Photovoltaic conversion has been achieved by use of chloroplasts (photosynthetic organs) from spinach adsorbed on a nanocrystalline TiO2 film on an indium tin oxide (ITO) glass electrode (chloroplast/TiO2 electrode). The shape of the absorption spectrum of the chloroplast/TiO2 electrode is almost the same that of a dispersion of the chloroplasts. Absorption maxima of the chloroplast/TiO2 electrode observed at 430, 475, and 670 nm were attributed to carotenoid and chlorophyll molecules, suggesting that chloroplasts have been adsorbed by the nanocrystalline TiO2 film on the ITO electrode. The photocurrent responses of chloroplast/TiO2 electrodes were measured by using a solution of 0.1 M tetrabutylammonium hexafluorophosphate in acetonitrile as redox electrolyte in the presence or absence of water and 100 mW cm−2 irradiation. The photocurrent of the chloroplast/TiO2 electrode was increased by adding water to the redox electrolyte. The photocurrent responses of chloroplast/TiO2 electrodes irradiated with monochromatic light (680 nm, the absorption band of photosystem II complexed with evolved oxygen) were measured by use of a solution of 0.1 M tetrabutylammonium hexafluorophosphate in acetonitrile as redox electrolyte in the presence or absence of water. A chloroplast/TiO2 electrode photocurrent was observed only when the redox electrolyte containing water was used, indicating that the oxygen evolved from water by photosystem II in chloroplasts adsorbed by a nanocrystalline TiO2 film on an ITO electrode irradiated at 680 nm is reduced to water by the catalytic activity of the platinum electrode. The maximum incident photon-to-current conversion efficiency (IPCE) was 0.8 % on irradiation at 670 nm.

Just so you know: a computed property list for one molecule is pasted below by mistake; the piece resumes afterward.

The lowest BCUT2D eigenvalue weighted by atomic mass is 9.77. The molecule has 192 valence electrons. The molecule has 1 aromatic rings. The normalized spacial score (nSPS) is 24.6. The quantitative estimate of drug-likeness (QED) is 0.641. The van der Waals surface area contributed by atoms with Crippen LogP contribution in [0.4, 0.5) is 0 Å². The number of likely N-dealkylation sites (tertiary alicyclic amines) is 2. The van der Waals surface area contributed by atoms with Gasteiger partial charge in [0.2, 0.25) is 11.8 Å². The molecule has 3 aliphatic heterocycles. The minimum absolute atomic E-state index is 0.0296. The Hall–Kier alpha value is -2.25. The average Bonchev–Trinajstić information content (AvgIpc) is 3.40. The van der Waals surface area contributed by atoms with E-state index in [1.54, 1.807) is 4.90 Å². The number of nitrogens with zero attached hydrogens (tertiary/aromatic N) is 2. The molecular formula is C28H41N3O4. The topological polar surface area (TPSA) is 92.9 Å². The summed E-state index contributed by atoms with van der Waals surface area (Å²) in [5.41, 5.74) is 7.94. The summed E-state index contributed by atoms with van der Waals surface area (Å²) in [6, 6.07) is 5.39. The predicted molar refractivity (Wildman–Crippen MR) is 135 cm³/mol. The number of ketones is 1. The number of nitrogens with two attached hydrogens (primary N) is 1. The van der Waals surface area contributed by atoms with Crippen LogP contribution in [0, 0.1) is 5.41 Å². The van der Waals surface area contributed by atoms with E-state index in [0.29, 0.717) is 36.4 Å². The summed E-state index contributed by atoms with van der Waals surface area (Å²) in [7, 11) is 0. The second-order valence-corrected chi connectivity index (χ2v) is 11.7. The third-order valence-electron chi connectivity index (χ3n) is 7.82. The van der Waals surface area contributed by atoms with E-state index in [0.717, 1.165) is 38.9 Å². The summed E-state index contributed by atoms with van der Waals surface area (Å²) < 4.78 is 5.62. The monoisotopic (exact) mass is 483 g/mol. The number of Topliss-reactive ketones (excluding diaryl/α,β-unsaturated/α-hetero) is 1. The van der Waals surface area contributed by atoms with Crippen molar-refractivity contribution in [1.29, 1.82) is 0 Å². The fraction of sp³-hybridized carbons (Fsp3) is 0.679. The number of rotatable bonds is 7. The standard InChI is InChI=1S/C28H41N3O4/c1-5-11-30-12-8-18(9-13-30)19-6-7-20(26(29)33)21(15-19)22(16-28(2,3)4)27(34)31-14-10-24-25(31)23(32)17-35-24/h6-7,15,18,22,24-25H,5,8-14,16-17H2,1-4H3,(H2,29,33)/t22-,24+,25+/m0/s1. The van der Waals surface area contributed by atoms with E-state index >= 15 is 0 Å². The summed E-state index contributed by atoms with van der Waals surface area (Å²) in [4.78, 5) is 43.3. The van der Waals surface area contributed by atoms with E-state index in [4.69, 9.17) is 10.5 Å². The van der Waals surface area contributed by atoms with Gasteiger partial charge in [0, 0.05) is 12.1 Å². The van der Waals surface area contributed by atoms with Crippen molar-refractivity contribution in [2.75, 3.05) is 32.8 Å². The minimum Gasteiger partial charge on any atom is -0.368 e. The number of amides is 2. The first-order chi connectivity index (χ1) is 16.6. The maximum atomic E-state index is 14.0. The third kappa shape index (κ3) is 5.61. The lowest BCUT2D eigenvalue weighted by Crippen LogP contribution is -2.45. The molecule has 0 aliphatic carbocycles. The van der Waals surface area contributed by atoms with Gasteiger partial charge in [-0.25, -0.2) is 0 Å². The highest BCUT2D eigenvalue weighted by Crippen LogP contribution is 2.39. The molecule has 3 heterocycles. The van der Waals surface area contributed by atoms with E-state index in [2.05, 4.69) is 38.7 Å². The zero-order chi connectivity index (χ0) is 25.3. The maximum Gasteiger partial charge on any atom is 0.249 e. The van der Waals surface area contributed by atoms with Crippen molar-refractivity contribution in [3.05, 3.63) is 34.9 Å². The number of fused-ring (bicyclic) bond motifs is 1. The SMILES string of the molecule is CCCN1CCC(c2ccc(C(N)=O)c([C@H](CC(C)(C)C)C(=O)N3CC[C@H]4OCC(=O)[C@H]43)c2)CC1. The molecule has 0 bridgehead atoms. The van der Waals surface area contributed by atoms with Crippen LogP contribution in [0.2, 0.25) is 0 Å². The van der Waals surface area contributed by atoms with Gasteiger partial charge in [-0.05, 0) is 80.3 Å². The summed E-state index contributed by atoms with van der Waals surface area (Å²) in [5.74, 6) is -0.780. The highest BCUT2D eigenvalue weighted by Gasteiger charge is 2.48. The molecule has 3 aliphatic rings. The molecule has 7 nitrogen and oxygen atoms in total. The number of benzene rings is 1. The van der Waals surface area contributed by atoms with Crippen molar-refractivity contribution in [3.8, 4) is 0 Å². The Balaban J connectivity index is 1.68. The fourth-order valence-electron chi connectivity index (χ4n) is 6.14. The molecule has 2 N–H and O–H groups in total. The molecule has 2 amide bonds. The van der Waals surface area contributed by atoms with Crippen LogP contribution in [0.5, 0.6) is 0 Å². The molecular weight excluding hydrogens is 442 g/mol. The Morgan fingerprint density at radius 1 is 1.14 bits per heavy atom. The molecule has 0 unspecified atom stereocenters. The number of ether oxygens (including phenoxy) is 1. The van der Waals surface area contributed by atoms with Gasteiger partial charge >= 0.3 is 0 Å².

Research on Chemical Intermediates – Springer Journals
Published: Oct 15, 2014
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